Concerns about mental and physical welfare of Irish priests

Serious concerns have been expressed about well-being of priests in Ireland, in the light of what is being called “huge mental and physical pressure”.

The concerns were aired at a meeting between several Irish bishops and representatives of the Association of Catholic Priests, the Irish Times reported.

The ACP said it was “becoming more and more aware of a growing problem around the well-being of priests” who were being subject to “huge mental and physical pressure”.

This was due to “age, resulting in a decline of energy and enthusiasm; isolation; ever-increasing work-load; ever-increasing demands of ministry; low morale; despair as vocations decline so massively; little free time; ill-health; and a lack of confidence in dealing with difficult emerging social issues in parish work”.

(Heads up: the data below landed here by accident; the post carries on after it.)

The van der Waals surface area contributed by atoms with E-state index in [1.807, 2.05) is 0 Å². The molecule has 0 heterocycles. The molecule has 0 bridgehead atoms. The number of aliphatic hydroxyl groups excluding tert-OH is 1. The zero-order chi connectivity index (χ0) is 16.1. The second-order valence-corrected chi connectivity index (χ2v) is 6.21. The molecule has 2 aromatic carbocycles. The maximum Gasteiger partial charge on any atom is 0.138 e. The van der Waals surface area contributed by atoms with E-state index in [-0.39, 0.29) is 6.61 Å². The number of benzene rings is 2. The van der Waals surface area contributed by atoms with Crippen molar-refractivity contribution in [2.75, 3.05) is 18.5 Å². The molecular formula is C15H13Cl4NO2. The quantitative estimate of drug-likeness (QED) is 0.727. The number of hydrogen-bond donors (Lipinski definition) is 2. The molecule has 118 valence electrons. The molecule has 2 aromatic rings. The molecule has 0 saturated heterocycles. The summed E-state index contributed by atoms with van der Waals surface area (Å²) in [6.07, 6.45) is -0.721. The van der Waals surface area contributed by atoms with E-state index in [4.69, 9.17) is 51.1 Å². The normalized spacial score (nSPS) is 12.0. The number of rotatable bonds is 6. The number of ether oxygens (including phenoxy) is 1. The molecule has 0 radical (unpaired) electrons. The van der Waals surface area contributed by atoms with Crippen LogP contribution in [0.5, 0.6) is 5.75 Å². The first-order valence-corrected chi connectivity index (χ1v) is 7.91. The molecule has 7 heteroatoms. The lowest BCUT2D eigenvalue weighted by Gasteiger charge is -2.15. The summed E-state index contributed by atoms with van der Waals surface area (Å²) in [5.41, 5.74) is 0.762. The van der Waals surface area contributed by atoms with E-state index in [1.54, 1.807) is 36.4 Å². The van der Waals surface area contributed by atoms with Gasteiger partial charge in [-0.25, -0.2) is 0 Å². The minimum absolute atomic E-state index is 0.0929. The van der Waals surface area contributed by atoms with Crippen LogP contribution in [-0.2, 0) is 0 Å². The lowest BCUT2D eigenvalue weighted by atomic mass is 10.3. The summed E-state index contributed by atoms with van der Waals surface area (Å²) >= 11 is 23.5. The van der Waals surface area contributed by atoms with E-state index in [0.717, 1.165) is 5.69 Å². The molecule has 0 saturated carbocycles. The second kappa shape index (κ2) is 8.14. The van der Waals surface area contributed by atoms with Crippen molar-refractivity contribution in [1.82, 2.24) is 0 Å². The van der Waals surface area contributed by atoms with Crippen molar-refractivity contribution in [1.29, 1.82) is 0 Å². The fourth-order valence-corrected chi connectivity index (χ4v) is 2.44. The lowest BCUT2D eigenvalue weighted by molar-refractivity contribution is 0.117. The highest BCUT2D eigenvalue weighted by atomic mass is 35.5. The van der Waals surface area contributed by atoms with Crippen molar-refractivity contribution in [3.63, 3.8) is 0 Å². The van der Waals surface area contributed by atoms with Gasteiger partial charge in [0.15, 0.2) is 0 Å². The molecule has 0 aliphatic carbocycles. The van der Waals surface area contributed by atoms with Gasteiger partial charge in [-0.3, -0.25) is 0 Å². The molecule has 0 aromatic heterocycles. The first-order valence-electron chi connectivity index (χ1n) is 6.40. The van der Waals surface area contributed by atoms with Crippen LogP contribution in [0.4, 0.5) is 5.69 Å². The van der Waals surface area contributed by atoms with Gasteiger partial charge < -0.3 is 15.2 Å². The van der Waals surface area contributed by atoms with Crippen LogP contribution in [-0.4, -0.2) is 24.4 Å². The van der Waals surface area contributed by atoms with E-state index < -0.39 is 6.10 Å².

Younger priests “were distressed by the reality they faced: increasing work-loads; few vocations; wondering whether or why they would stay with priesthood; the difficulty of saying Mass when so few of their peers attend; and the difficulty some experienced of even attending meetings with older priests with whom they had little in common”.

There was also “stress engendered by a fear of false allegations of sexual abuse”.

“It was clear that many cases were badly handled, that many priests had lost faith in the goodwill of their bishops.”

The ACP delegation pointed out that “many priests believe that their bishops would not be supportive of them if an allegation was brought against them”.

The association also called for a national synod to address the “critical situation facing the Catholic Church in Ireland”.

The Church was urged to put forward a national plan to deal with this crisis.

The ACP also called for more support by the bishops for priests censured by the Vatican.


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